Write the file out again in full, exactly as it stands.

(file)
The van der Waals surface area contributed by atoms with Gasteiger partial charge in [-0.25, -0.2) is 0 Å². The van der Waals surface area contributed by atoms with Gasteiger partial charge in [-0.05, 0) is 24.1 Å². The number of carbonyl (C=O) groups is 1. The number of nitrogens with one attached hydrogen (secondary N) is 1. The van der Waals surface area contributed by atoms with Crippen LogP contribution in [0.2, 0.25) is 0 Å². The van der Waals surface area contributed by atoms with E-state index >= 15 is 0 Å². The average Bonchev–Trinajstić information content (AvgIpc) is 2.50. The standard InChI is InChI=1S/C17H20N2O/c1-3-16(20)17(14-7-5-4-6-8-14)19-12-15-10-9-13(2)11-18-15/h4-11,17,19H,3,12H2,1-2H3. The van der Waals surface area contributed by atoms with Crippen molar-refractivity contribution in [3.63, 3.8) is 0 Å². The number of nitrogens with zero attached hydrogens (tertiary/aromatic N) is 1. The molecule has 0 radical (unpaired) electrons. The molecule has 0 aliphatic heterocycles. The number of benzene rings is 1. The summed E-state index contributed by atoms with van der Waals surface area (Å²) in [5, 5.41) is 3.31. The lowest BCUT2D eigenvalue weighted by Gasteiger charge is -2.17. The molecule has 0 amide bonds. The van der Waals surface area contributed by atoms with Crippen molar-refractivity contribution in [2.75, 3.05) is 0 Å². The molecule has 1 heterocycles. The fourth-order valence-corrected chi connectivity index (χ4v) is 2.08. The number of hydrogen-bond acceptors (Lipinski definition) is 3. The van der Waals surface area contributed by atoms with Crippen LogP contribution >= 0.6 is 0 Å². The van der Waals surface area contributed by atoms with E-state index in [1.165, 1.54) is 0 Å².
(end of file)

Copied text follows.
The van der Waals surface area contributed by atoms with Gasteiger partial charge in [-0.25, -0.2) is 0 Å². The van der Waals surface area contributed by atoms with Gasteiger partial charge in [-0.05, 0) is 24.1 Å². The number of carbonyl (C=O) groups is 1. The number of nitrogens with one attached hydrogen (secondary N) is 1. The van der Waals surface area contributed by atoms with Crippen LogP contribution in [0.2, 0.25) is 0 Å². The van der Waals surface area contributed by atoms with E-state index >= 15 is 0 Å². The average Bonchev–Trinajstić information content (AvgIpc) is 2.50. The standard InChI is InChI=1S/C17H20N2O/c1-3-16(20)17(14-7-5-4-6-8-14)19-12-15-10-9-13(2)11-18-15/h4-11,17,19H,3,12H2,1-2H3. The van der Waals surface area contributed by atoms with Crippen molar-refractivity contribution in [3.63, 3.8) is 0 Å². The number of nitrogens with zero attached hydrogens (tertiary/aromatic N) is 1. The molecule has 0 radical (unpaired) electrons. The molecule has 0 aliphatic heterocycles. The number of benzene rings is 1. The summed E-state index contributed by atoms with van der Waals surface area (Å²) in [5, 5.41) is 3.31. The lowest BCUT2D eigenvalue weighted by Gasteiger charge is -2.17. The molecule has 0 amide bonds. The van der Waals surface area contributed by atoms with Crippen molar-refractivity contribution in [2.75, 3.05) is 0 Å². The molecule has 1 heterocycles. The fourth-order valence-corrected chi connectivity index (χ4v) is 2.08. The number of hydrogen-bond acceptors (Lipinski definition) is 3. The van der Waals surface area contributed by atoms with Crippen LogP contribution >= 0.6 is 0 Å². The van der Waals surface area contributed by atoms with E-state index in [1.165, 1.54) is 0 Å².